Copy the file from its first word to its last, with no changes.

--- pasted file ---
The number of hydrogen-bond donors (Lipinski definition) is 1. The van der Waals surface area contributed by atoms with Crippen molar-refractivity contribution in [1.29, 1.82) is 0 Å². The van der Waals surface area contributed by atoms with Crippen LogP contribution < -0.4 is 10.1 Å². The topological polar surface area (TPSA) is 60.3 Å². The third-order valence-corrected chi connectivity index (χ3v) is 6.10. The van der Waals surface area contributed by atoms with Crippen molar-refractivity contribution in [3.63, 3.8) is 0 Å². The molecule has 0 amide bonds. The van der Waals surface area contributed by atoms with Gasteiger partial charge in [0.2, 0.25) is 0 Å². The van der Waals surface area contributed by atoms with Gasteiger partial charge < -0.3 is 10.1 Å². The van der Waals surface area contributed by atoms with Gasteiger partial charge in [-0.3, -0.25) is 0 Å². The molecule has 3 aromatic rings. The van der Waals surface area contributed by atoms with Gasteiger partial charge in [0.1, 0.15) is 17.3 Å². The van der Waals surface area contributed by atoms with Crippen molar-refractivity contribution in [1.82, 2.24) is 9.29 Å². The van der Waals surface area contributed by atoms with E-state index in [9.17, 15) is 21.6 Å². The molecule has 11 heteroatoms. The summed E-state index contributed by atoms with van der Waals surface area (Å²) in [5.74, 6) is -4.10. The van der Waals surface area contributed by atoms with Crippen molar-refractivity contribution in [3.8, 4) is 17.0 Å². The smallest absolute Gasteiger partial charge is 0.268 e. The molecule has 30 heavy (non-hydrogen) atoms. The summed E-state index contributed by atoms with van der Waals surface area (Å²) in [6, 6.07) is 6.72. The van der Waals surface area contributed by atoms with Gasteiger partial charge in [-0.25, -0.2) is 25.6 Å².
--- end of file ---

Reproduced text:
The number of hydrogen-bond donors (Lipinski definition) is 1. The van der Waals surface area contributed by atoms with Crippen molar-refractivity contribution in [1.29, 1.82) is 0 Å². The van der Waals surface area contributed by atoms with Crippen LogP contribution < -0.4 is 10.1 Å². The topological polar surface area (TPSA) is 60.3 Å². The third-order valence-corrected chi connectivity index (χ3v) is 6.10. The van der Waals surface area contributed by atoms with Crippen molar-refractivity contribution in [3.63, 3.8) is 0 Å². The molecule has 0 amide bonds. The van der Waals surface area contributed by atoms with Gasteiger partial charge in [0.2, 0.25) is 0 Å². The van der Waals surface area contributed by atoms with Gasteiger partial charge < -0.3 is 10.1 Å². The van der Waals surface area contributed by atoms with Gasteiger partial charge in [-0.3, -0.25) is 0 Å². The molecule has 3 aromatic rings. The van der Waals surface area contributed by atoms with Gasteiger partial charge in [0.1, 0.15) is 17.3 Å². The van der Waals surface area contributed by atoms with Crippen molar-refractivity contribution in [1.82, 2.24) is 9.29 Å². The van der Waals surface area contributed by atoms with E-state index in [9.17, 15) is 21.6 Å². The molecule has 11 heteroatoms. The summed E-state index contributed by atoms with van der Waals surface area (Å²) in [5.74, 6) is -4.10. The van der Waals surface area contributed by atoms with Crippen molar-refractivity contribution in [3.8, 4) is 17.0 Å². The smallest absolute Gasteiger partial charge is 0.268 e. The molecule has 30 heavy (non-hydrogen) atoms. The summed E-state index contributed by atoms with van der Waals surface area (Å²) in [6, 6.07) is 6.72. The van der Waals surface area contributed by atoms with Gasteiger partial charge in [-0.25, -0.2) is 25.6 Å².